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without abusing it; but these, in using the world, abuse both themselves and it. The one confesses a God in his daily conversation, and rejoices with his whole heart in him; the other says in his practice, there is and wishes in his heart, there were no God. The one adores the Creator above all, the other wor ships the creature more than the Creator, though he be God over all, blessed for ever. The one names the name of God, with profoundest reverence, and departs from iniquity; the other profanes it with impudent loquacity, and adds iniquity to sin. The one redeems common time, and sanctifies that which is sacred; the other trifles away the one, and sins away the other. The one studies his duty in obedience to all, the other shakes himself loose of every law. This forgives his foes, that lays a snare for his friends. The one commits it to God to plead his cause, and avenge his wrong; the other, fiery and tumultuous, threatens duels and death. The one loveth chastity in all things, the other wallows in uncleanness. The one injures himself rather than his neighbour; the other, the whole world rather than himself. The one is content with his condition, the other covets all the day long. The one is all glorious within, the heart of the other is like a cage full of unclean birds. The one walks at liberty in the ways of God, the other is the servant and slave of sin. In this, dwells the spirit of God; in that, rules the god of this world. The one has his conversation in heaven; the other, in hell.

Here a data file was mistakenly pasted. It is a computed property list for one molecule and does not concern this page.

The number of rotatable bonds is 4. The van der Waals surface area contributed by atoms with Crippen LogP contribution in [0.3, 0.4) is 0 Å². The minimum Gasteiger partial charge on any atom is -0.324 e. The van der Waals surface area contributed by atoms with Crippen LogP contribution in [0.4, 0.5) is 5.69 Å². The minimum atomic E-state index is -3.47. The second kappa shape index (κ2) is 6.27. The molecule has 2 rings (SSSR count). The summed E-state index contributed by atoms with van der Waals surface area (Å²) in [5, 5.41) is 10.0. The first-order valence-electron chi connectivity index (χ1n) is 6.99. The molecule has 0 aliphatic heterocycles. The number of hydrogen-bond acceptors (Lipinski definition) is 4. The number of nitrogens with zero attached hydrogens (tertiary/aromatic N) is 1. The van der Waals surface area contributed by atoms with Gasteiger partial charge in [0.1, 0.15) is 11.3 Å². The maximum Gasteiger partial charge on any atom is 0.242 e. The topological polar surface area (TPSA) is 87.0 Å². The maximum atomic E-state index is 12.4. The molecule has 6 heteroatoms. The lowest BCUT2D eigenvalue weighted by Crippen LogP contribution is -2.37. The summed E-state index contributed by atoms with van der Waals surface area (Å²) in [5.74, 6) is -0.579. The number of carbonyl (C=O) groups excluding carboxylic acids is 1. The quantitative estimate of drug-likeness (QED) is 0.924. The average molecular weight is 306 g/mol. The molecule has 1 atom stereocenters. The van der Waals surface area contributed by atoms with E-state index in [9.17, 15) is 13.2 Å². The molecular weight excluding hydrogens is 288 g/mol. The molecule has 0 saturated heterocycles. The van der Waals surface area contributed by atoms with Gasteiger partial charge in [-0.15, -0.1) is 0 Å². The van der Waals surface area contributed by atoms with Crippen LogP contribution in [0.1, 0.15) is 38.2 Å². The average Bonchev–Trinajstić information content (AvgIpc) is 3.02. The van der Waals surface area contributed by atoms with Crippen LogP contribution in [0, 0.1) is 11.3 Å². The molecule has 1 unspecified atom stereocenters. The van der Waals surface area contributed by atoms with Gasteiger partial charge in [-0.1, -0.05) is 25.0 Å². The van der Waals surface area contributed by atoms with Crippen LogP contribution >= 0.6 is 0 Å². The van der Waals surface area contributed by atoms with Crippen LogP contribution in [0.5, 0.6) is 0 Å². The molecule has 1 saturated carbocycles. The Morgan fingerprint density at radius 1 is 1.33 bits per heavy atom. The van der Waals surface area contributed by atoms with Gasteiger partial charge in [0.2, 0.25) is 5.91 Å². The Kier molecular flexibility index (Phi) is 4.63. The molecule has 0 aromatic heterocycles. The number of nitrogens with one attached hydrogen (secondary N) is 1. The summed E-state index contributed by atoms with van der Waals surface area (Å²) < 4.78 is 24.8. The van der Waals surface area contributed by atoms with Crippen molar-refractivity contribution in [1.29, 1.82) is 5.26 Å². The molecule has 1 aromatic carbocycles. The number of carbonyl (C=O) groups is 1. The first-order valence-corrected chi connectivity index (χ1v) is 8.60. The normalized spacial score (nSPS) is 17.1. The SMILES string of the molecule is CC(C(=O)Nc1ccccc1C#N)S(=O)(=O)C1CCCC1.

But, as there is a wide difference in their principles and practice, so in their privileges. The one is under the blessing of love, the other under the curse of the law. The one is a child of adoption, the other, the of the terrible one. He is faithful that hath preprey
mised felicity to the saints, and threatened vengeance to the wicked. The one is allowed with joy to draw water out of the wells of salvation, the other shall drink of the wrath of the Almighty. To the one pertain all the exceeding great and precious promises, to the other all the threatenings of God. "The righteous hath hope in his death, but the wicked is driven away in his wickedness." The one shall enter into the joy of his Lord, but the anguish of his enemies shall prey on the other for ever. Heaven shall be the palace of those, hell the prison of these: And, while the one shall dwell through eternity with God, the other shall be driven away into everlasting darkness.